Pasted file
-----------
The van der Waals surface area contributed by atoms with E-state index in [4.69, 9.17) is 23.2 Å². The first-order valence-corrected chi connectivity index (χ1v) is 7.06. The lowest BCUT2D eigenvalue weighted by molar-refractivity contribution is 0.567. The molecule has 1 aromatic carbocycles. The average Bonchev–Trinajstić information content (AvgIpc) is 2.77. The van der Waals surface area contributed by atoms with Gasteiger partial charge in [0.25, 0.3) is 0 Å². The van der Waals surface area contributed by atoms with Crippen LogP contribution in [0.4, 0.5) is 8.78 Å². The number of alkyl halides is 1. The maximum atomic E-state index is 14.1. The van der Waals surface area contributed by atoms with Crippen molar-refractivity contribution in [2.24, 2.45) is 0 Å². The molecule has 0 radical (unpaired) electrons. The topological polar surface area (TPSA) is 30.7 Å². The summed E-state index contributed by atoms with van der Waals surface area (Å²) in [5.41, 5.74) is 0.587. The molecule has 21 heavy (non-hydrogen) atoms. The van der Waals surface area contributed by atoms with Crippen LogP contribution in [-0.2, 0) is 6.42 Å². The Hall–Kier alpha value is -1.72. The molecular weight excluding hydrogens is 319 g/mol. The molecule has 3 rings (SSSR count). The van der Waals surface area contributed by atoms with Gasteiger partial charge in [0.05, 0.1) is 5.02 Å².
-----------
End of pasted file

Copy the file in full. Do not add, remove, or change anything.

The van der Waals surface area contributed by atoms with E-state index in [4.69, 9.17) is 23.2 Å². The first-order valence-corrected chi connectivity index (χ1v) is 7.06. The lowest BCUT2D eigenvalue weighted by molar-refractivity contribution is 0.567. The molecule has 1 aromatic carbocycles. The average Bonchev–Trinajstić information content (AvgIpc) is 2.77. The van der Waals surface area contributed by atoms with Gasteiger partial charge in [0.25, 0.3) is 0 Å². The van der Waals surface area contributed by atoms with Crippen LogP contribution in [0.4, 0.5) is 8.78 Å². The number of alkyl halides is 1. The maximum atomic E-state index is 14.1. The van der Waals surface area contributed by atoms with Crippen molar-refractivity contribution in [2.24, 2.45) is 0 Å². The molecule has 0 radical (unpaired) electrons. The topological polar surface area (TPSA) is 30.7 Å². The summed E-state index contributed by atoms with van der Waals surface area (Å²) in [5.41, 5.74) is 0.587. The molecule has 21 heavy (non-hydrogen) atoms. The van der Waals surface area contributed by atoms with Crippen LogP contribution in [-0.2, 0) is 6.42 Å². The Hall–Kier alpha value is -1.72. The molecular weight excluding hydrogens is 319 g/mol. The molecule has 3 rings (SSSR count). The van der Waals surface area contributed by atoms with Gasteiger partial charge in [0.05, 0.1) is 5.02 Å².